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People v. Donald

Court of Appeals of Colorado, Second Division

July 26, 2018

The People of the State of Colorado, Plaintiff-Appellee,
v.
Laron Antonio Donald, Defendant-Appellant.

          El Paso County District Court No. 14CR1803 Honorable David S. Prince, Judge.

          Cynthia H. Coffman, Attorney General, Lisa K. Michaels, Assistant Attorney General, Denver, Colorado, for Plaintiff-Appellee

          Douglas K. Wilson, Colorado State Public Defender, Sarah A. Kellogg, Deputy State Public Defender, Denver, Colorado, for Defendant-Appellant

          OPINION

          WELLING JUDGE.

         ¶ 1 Defendant, Laron Antonio Donald, appeals his convictions for violation of bail bond conditions. Donald contends that the State failed to prove beyond a reasonable doubt that he had the requisite state of mind to commit either offense. First, Donald contends that the prosecution failed to establish beyond a reasonable doubt that he knew of his court date and that he, in turn, knowingly failed to appear. Second, he contends that the prosecution failed to establish beyond a reasonable doubt that he knew of the bond condition that prohibited him from leaving the State of Colorado. We disagree with Donald's first contention but agree with his second. Accordingly, we affirm in part and vacate in part.

         I. Background

         ¶ 2 Donald was arrested and charged with a felony in November 2012. During his court appearance on August 27, 2013, the judge set bond and announced his January 6, 2014, court date. Donald subsequently posted bond and was released from jail. The bond paperwork provided that, as a condition of his release, Donald was prohibited from leaving the State of Colorado without court approval.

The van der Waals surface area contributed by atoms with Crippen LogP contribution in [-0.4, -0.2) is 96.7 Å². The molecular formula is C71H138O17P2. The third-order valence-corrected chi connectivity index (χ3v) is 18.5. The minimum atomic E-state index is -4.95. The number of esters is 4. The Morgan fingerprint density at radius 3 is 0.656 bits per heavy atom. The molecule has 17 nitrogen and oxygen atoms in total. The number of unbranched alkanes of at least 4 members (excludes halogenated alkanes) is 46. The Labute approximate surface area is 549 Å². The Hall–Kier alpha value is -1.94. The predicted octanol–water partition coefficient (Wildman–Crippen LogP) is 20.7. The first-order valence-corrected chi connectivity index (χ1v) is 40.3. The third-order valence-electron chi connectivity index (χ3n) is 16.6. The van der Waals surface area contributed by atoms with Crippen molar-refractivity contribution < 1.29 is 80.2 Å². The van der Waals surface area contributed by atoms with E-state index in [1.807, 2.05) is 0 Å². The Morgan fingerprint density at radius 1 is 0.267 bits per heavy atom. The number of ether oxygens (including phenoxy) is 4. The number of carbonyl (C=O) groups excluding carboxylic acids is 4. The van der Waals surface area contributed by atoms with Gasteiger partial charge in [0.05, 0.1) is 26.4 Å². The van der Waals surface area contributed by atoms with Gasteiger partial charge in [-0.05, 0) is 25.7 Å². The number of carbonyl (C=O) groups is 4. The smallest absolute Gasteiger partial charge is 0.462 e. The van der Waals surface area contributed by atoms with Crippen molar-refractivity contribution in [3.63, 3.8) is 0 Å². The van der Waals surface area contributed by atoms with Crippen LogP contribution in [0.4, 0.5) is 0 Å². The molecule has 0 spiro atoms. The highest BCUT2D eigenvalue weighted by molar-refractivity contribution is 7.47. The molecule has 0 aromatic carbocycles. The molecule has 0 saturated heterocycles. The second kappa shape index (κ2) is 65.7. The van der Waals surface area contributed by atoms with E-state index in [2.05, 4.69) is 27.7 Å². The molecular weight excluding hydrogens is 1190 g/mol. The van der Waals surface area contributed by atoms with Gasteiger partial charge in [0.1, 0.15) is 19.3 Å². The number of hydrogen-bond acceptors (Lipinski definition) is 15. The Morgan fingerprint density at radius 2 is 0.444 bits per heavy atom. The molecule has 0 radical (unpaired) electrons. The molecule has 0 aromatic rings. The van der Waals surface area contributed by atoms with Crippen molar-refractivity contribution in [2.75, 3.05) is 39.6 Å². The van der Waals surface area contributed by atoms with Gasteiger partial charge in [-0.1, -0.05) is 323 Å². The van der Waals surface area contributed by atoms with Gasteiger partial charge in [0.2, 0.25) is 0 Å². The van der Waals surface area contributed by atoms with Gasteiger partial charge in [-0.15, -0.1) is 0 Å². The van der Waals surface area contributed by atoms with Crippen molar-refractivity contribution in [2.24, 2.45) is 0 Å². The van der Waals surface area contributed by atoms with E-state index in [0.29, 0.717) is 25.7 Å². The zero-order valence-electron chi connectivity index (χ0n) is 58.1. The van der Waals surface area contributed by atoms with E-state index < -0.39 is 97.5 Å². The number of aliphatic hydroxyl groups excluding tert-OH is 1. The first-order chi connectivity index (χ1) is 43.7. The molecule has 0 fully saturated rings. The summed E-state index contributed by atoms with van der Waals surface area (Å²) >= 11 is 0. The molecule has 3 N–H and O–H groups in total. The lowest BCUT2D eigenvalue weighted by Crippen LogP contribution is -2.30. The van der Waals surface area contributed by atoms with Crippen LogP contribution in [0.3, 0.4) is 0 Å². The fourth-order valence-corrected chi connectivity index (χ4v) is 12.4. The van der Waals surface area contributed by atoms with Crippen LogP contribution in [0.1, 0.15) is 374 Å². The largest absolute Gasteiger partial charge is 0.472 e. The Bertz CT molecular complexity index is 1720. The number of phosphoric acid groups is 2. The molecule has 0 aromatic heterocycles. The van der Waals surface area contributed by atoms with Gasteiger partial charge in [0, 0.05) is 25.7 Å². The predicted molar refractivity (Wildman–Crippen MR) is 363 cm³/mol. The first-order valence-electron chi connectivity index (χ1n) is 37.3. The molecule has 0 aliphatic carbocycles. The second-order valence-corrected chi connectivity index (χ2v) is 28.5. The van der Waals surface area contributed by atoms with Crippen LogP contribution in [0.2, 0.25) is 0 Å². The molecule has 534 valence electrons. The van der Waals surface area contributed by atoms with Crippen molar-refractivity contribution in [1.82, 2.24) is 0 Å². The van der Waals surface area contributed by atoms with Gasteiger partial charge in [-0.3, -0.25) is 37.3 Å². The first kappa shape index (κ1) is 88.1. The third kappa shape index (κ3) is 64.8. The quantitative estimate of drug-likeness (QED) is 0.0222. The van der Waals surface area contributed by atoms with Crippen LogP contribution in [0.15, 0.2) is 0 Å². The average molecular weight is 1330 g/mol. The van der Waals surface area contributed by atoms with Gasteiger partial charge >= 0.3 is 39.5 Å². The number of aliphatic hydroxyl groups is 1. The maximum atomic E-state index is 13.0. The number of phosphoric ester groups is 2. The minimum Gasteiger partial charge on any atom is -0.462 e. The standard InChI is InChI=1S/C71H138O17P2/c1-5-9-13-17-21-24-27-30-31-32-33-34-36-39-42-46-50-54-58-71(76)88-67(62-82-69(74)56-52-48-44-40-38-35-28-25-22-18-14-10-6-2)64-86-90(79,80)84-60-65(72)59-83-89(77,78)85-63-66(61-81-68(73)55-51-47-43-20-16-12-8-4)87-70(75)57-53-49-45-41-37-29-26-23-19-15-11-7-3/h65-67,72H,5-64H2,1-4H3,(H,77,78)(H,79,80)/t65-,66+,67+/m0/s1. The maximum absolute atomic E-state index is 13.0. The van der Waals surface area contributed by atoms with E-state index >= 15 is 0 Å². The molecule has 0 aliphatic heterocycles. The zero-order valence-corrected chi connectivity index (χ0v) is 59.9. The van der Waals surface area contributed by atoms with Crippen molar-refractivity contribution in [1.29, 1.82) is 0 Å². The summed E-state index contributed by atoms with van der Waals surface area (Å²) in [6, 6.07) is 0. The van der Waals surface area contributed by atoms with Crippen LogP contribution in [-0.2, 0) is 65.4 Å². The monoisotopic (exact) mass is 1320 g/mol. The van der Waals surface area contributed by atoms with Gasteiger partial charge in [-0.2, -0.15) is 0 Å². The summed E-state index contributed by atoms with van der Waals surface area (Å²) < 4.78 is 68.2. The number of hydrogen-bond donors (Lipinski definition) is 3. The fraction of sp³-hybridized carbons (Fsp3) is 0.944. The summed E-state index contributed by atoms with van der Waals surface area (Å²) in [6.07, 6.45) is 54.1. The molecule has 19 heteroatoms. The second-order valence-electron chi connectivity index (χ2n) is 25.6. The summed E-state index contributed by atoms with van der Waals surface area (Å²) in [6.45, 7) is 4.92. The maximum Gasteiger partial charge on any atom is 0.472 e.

¶ 3 Donald failed to appear in court on January 6th. He was arrested in Mississippi five weeks later. The arresting officer testified that when he approached Donald after pulling him over, Donald appeared "very nervous" and was shaking and sweating.

         ¶ 4 Donald was charged with three counts of violation of bail bond conditions under section 18-8-212(1), C.R.S. 2017. Count one was later dismissed. Count two charged that Donald "knowingly violated a condition of bond by leaving the State of Colorado." Count three charged that Donald "knowingly failed to appear for trial or other proceedings." Donald pleaded not guilty and the matter proceeded to trial. Following trial, the jury convicted Donald of counts two and three.

         II. Standard of Review and Legal Principles

         ¶ 5 We review de novo whether the evidence was sufficient to sustain a conviction. People v. Brown, 2014 COA 130M, ¶ 38.

         ¶ 6 When analyzing the sufficiency of the evidence, we determine "whether the relevant evidence, both direct and circumstantial, when viewed as a whole and in the light most favorable to the prosecution, is substantial and sufficient to support a conclusion by a reasonable mind that the defendant is guilty of the charge beyond a reasonable doubt." Clark v. People, 232 P.3d 1287, 1291 (Colo. 2010) (citation omitted).

         ¶ 7 Where reasonable minds could differ, the evidence is sufficient to support a conviction. People v. Carlson, 72 P.3d 411, 416 (Colo.App. 2003); see People v. Perez, 2016 CO 12, ¶ 31 ("The question is not whether it is possible to disagree with the inferences, but rather, whether the inferences are reasonable when the evidence is viewed as a whole in the light most favorable to the prosecution."). But more than a modicum of evidence is required to prove an element beyond a reasonable doubt, and the jury may not speculate, guess, or rely on conjecture to reach a guilty verdict. People v. Whitaker, 32 P.3d 511, 519 (Colo.App. 2000), aff'd, 48 P.3d 555 (Colo. 2002).

         ¶ 8 The crime of violating bail bond conditions requires proof that

[a] person who is released on bail bond of whatever kind, and either before, during, or after release is accused by complaint, information, indictment, or the filing of a delinquency petition of any felony arising from the conduct for which he was arrested, commits a class 6 felony if he knowingly fails to appear for trial or other proceedings in the case in which ...

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